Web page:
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Schjoedt, U., Sørensen, J., Nielbo, K. L., Xygalatas, D., Mitkidis, P., & Bulbulia, J. (2013). Cognitive resource depletion in religious interactions. Religion, Brain & Behavior, 3(1), 39-55.
Abstract: We explore the cognitive effects of three common features of religious interactions: (1) demand for the expressive suppression of emotion; (2) exposure to goaldemoted and causally opaque actions; and (3) the presence of a charismatic authority. Using a cognitive resource model of executive function, we argue that these three features affect the executive system in ways that limit the capacity for individual processing of religious events.We frame our analysis in the context of a general assumption that collective rituals facilitate the transmission of cultural ideas. Building on recent experiments, we suggest that these three features increase participants’ susceptibility to authoritative narratives and interpretations by preventing individuals from constructing their own accounts of the ritual event.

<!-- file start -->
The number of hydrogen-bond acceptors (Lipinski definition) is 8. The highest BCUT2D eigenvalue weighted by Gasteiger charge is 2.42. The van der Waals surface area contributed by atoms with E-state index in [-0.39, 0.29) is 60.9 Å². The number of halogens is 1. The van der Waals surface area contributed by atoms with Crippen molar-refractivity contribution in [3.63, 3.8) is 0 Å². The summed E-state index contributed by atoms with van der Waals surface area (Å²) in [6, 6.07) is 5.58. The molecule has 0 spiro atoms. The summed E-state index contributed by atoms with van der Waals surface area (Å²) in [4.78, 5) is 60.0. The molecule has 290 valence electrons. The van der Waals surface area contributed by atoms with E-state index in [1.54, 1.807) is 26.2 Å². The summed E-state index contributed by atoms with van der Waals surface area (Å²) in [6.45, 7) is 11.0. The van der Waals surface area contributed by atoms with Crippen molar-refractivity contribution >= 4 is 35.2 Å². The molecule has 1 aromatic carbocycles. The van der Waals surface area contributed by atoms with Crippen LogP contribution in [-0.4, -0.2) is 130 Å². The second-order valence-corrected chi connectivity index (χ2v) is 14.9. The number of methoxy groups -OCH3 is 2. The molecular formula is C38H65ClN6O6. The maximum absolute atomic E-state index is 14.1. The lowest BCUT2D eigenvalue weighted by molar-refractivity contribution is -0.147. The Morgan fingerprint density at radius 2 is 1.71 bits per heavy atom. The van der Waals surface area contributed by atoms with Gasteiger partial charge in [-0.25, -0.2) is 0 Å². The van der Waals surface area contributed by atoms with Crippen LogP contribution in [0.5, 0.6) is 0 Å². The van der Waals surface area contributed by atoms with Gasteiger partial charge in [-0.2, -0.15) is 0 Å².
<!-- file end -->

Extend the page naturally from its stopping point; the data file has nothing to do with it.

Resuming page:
Schjoedt, U., Stødkilde-Jørgensen, H., Geertz, A., and Roepstorff, A. (2011). The power of charisma: perceived charisma inhibits the attentional and executive systems of believers in intercessory prayer. Social Cognitive and Affective Neuroscience, 4 (2), 199–207.
Abstract: We used functional magnetic resonance imaging (fMRI) to investigate how assumptions about speakers’ abilities changed the evoked BOLD response in secular and Christian participants who received intercessory prayer. We find that recipients’ assumptions about senders’ charismatic abilities have important effects on their executive network. Most notably, the Christian participants deactivated the frontal network consisting of the medial and the dorsolateral prefrontal cortex bilaterally in response to speakers who they believed had healing abilities. An independent analysis across subjects revealed that this deactivation predicted the Christian participants’ subsequent ratings of the speakers’ charisma and experience of God’s presence during prayer. These observations point to an important mechanism of authority that may facilitate charismatic influence, a mechanism which is likely to be present in other interpersonal interactions as well.
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